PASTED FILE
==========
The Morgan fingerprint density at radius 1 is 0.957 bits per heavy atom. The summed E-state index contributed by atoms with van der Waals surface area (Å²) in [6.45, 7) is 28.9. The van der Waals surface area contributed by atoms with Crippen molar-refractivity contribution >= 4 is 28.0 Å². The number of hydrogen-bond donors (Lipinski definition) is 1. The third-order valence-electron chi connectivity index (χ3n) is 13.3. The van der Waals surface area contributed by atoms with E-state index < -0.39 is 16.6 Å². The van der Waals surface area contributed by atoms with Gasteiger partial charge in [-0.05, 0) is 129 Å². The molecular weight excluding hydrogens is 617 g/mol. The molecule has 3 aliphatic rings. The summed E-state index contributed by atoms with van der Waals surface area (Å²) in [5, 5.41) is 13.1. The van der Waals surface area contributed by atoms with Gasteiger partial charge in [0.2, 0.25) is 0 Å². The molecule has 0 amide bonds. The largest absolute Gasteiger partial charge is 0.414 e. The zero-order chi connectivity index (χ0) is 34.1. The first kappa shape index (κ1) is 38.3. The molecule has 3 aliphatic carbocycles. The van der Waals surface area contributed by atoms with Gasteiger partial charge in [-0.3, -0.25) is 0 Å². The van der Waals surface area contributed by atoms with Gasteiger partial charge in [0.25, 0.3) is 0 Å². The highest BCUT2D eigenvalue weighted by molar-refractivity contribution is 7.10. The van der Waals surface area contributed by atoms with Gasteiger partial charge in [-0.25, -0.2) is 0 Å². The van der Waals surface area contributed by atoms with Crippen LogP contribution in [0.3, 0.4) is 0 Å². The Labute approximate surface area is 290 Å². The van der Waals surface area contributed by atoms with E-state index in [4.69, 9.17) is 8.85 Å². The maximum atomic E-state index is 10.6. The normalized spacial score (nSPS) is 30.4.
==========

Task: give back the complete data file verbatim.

The Morgan fingerprint density at radius 1 is 0.957 bits per heavy atom. The summed E-state index contributed by atoms with van der Waals surface area (Å²) in [6.45, 7) is 28.9. The van der Waals surface area contributed by atoms with Crippen molar-refractivity contribution >= 4 is 28.0 Å². The number of hydrogen-bond donors (Lipinski definition) is 1. The third-order valence-electron chi connectivity index (χ3n) is 13.3. The van der Waals surface area contributed by atoms with E-state index < -0.39 is 16.6 Å². The van der Waals surface area contributed by atoms with Gasteiger partial charge in [-0.05, 0) is 129 Å². The molecular weight excluding hydrogens is 617 g/mol. The molecule has 3 aliphatic rings. The summed E-state index contributed by atoms with van der Waals surface area (Å²) in [5, 5.41) is 13.1. The van der Waals surface area contributed by atoms with Gasteiger partial charge in [0.2, 0.25) is 0 Å². The molecule has 0 amide bonds. The largest absolute Gasteiger partial charge is 0.414 e. The zero-order chi connectivity index (χ0) is 34.1. The first kappa shape index (κ1) is 38.3. The molecule has 3 aliphatic carbocycles. The van der Waals surface area contributed by atoms with Gasteiger partial charge in [-0.3, -0.25) is 0 Å². The van der Waals surface area contributed by atoms with Gasteiger partial charge in [0.25, 0.3) is 0 Å². The highest BCUT2D eigenvalue weighted by molar-refractivity contribution is 7.10. The van der Waals surface area contributed by atoms with Gasteiger partial charge in [-0.25, -0.2) is 0 Å². The van der Waals surface area contributed by atoms with Crippen LogP contribution in [0.3, 0.4) is 0 Å². The Labute approximate surface area is 290 Å². The van der Waals surface area contributed by atoms with E-state index in [4.69, 9.17) is 8.85 Å². The maximum atomic E-state index is 10.6. The normalized spacial score (nSPS) is 30.4.